Scoop had a hard time sleeping and the morning dragged as he waited on a call from Bob Talbot to tell him what the cadaver dog had found at the old Poindexter place.
“Go on home, it’s after five,” Scoop’s boss advised.
“I’m waiting on a phone call, a very important phone call,” Scoop replied anxiously.
“Well, they can call you on your cell phone because I’m about to turn off the A/C and lights,” the boss replied in no uncertain terms.
Scoop stopped at a local café for dinner and tried calling Detective Talbot, but it went straight to voicemail the same as it had done all day.
Tommy, Bodie and Red were cleaning fish at Bodie’s dock from an afternoon wade trip.
“Well Red, that’s a lot better than the last time,” Bodie announced with a smile.
“Sure is,” Red agreed. “Nonstop action from the time we got out of the boat.”
“Nowhere near dead as Rudy Poindexter,” Bodie added with a chuckle.
Tommy ignored the two laughing and joking about that poor Ruby fellow. He thought it was just horrible, the two of them should be ashamed, talking like that about a dead boy.
“I’m going home,” Tommy announced.
“Aren’t you coming to Haddon’s for fried fish?” Bodie asked.
“No, I don’t want to go to Haddon’s tonight,” Tommy answered, and left with his bag of fillets.
“What’s up with Tommy?” Bodie asked Red.
“Shoot. With him, who knows? Could be jock itch or his pondering why he even exists!” Red growled.
“Aw, take it easy on him Red, he’s your friend and you give him way too much grief,” Bodie chided.
“I know. But if I start being nice to him it would be hard on my heart. And besides, he wouldn’t know what to do,” Red replied.
Red got a call just then from his wife and had to skip dinner at Haddon’s. Bodie locked up and went on by himself. “Cold beer, iced tea and fry these up nice and crispy,” Bodie said to Eloisa, handing her a bag of fillets.
“Where’s your crew?” Eloisa asked.
“Tommy had to go home and Ol’ Red’s wife wanted him at the house, if you can believe that,” Bodie laughed.
Eloisa laughed and turned in Bodie’s order, then drew a beer and placed it in front of him. “Do you want that iced tea now or with your fish?”
“It can wait,” Bodie replied. “I want to enjoy this cold beer first.”
Eloisa brought Bodie his food and asked if he had heard anything about a newspaper in a nearby town investigating the death of a boy years ago, in Houston.
“No, I haven’t heard anything. Why is that little once-a-week paper investigating anything that happened in Houston anyway?” Bodie asked.
“All I know is that it happened a long time ago. Supposedly the kid was buried in the family’s back yard and he’d been eating Alpo,” Eloisa remarked offhandedly.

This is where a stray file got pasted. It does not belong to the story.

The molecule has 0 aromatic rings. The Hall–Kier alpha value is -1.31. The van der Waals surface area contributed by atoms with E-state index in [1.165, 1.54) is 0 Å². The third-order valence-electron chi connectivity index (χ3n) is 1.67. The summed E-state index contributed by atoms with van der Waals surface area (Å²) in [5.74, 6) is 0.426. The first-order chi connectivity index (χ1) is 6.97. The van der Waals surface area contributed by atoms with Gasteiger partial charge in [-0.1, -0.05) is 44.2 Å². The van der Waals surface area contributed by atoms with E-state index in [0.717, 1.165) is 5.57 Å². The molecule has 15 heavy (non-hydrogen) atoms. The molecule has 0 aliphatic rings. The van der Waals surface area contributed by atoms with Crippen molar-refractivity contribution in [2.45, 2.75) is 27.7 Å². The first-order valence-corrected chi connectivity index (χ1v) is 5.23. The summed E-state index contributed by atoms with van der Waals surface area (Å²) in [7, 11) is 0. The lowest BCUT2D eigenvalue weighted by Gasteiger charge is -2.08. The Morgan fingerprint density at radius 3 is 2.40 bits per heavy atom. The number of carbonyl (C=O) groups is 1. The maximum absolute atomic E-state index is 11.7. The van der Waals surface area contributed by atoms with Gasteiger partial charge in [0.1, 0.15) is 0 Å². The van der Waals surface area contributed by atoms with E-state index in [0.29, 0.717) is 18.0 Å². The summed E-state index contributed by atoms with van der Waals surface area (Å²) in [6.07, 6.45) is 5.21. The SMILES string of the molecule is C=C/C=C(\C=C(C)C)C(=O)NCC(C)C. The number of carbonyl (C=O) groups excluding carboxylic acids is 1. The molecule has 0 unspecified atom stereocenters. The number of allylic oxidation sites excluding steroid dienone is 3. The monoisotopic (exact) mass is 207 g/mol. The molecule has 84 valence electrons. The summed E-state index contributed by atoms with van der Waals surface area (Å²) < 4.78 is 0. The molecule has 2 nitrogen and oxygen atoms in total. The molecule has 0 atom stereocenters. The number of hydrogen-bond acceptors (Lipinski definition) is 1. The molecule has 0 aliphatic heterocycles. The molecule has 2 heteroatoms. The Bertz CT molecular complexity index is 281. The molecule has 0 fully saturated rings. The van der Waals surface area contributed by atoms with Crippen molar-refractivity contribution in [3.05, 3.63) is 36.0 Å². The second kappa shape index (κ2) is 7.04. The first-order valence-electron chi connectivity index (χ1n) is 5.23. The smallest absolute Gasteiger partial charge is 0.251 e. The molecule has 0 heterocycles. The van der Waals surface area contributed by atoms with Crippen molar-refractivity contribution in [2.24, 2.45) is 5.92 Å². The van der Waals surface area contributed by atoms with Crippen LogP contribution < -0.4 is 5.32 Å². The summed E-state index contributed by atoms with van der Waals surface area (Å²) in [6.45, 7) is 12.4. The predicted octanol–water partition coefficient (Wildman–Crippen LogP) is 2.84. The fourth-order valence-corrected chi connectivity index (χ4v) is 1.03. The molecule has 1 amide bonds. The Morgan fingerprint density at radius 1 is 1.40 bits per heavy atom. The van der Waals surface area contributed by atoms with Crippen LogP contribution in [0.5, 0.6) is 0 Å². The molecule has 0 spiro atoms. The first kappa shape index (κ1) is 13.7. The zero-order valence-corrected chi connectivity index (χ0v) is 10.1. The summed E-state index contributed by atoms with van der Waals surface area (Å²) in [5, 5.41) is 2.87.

“Are you OK Bodie? You look like your food went down the wrong pipe or something,” Eloisa asked with concern.
“Eloisa, did you happen to hear the name of the kid?” Bodie quizzed her.
“Sure did – Poindexter – like the cartoon!” Eloisa giggled, returning to the kitchen.
Bodie got up and went outside to call Red. “Eloisa just told me that she heard the Ocean View paper was investigating the death of a boy years ago, buried in his family’s backyard, name of Poindexter.”
“What the world is that all about?” Red exclaimed.
“I’m not sure, Red. But I have a feeling Tommy may have taken things into his own hands and is the driving force behind it,” Bodie sighed.
“You really have to let me kill him this time Bodie,” Red wheezed. “He’s a nutcase.”
Bob Talbot called Scoop and told him they’d found three graves in the backyard of the old Poindexter home.
“Three graves?” Scoop asked incredulously. “I’m going to be famous. I might even land a network job!”
“Yup, three graves, of what would appear to be a goat and two dogs,” Talbot droned.
“But what about poor little Rudy Poindexter, you didn’t find his grave?” Scoop pleaded.
“I would imagine he’s buried with his folks somewhere, Scoop. And the only reason I’m not going to beat you within an inch of your life is because we got some praise for the dog and his handler from up the ladder.” Talbot blurted, and hung up.
“Oh man, Oh man. What am I going to tell the boss?” Scoop cried pitifully.
Bodie pulled up to Tommy’s house and was glad he was still up. Tommy answered the knock and invited Bodie inside. “Whatcha doing out here this time o’ night, Bodie?”
“Tommy, have you any idea why a news reporter would be asking questions about Rudy Poindexter, that boy that Red and I were talking about the other day?”